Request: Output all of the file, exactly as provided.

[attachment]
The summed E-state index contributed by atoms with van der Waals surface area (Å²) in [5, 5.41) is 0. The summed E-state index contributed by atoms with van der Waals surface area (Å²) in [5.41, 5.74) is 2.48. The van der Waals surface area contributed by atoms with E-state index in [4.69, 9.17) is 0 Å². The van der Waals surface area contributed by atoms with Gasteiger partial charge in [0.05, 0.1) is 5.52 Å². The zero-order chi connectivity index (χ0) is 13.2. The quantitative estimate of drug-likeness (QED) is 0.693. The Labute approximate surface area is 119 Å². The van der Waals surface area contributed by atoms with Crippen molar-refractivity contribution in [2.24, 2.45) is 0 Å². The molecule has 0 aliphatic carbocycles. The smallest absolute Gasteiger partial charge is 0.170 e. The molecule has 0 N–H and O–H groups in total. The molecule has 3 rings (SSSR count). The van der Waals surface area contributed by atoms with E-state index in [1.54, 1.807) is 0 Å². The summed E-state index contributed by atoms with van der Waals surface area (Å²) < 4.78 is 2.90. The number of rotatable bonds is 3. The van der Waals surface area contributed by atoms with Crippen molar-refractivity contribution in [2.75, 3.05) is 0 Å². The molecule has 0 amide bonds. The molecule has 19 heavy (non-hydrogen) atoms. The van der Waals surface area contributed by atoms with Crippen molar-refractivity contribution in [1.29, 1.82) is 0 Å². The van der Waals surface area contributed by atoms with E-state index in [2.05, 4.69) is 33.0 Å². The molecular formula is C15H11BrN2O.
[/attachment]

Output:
The summed E-state index contributed by atoms with van der Waals surface area (Å²) in [5, 5.41) is 0. The summed E-state index contributed by atoms with van der Waals surface area (Å²) in [5.41, 5.74) is 2.48. The van der Waals surface area contributed by atoms with E-state index in [4.69, 9.17) is 0 Å². The van der Waals surface area contributed by atoms with Gasteiger partial charge in [0.05, 0.1) is 5.52 Å². The zero-order chi connectivity index (χ0) is 13.2. The quantitative estimate of drug-likeness (QED) is 0.693. The Labute approximate surface area is 119 Å². The van der Waals surface area contributed by atoms with Crippen molar-refractivity contribution in [2.24, 2.45) is 0 Å². The molecule has 0 aliphatic carbocycles. The smallest absolute Gasteiger partial charge is 0.170 e. The molecule has 0 N–H and O–H groups in total. The molecule has 3 rings (SSSR count). The van der Waals surface area contributed by atoms with E-state index in [1.54, 1.807) is 0 Å². The summed E-state index contributed by atoms with van der Waals surface area (Å²) < 4.78 is 2.90. The number of rotatable bonds is 3. The van der Waals surface area contributed by atoms with Crippen molar-refractivity contribution in [2.75, 3.05) is 0 Å². The molecule has 0 amide bonds. The molecule has 19 heavy (non-hydrogen) atoms. The van der Waals surface area contributed by atoms with Crippen molar-refractivity contribution in [1.29, 1.82) is 0 Å². The van der Waals surface area contributed by atoms with E-state index in [2.05, 4.69) is 33.0 Å². The molecular formula is C15H11BrN2O.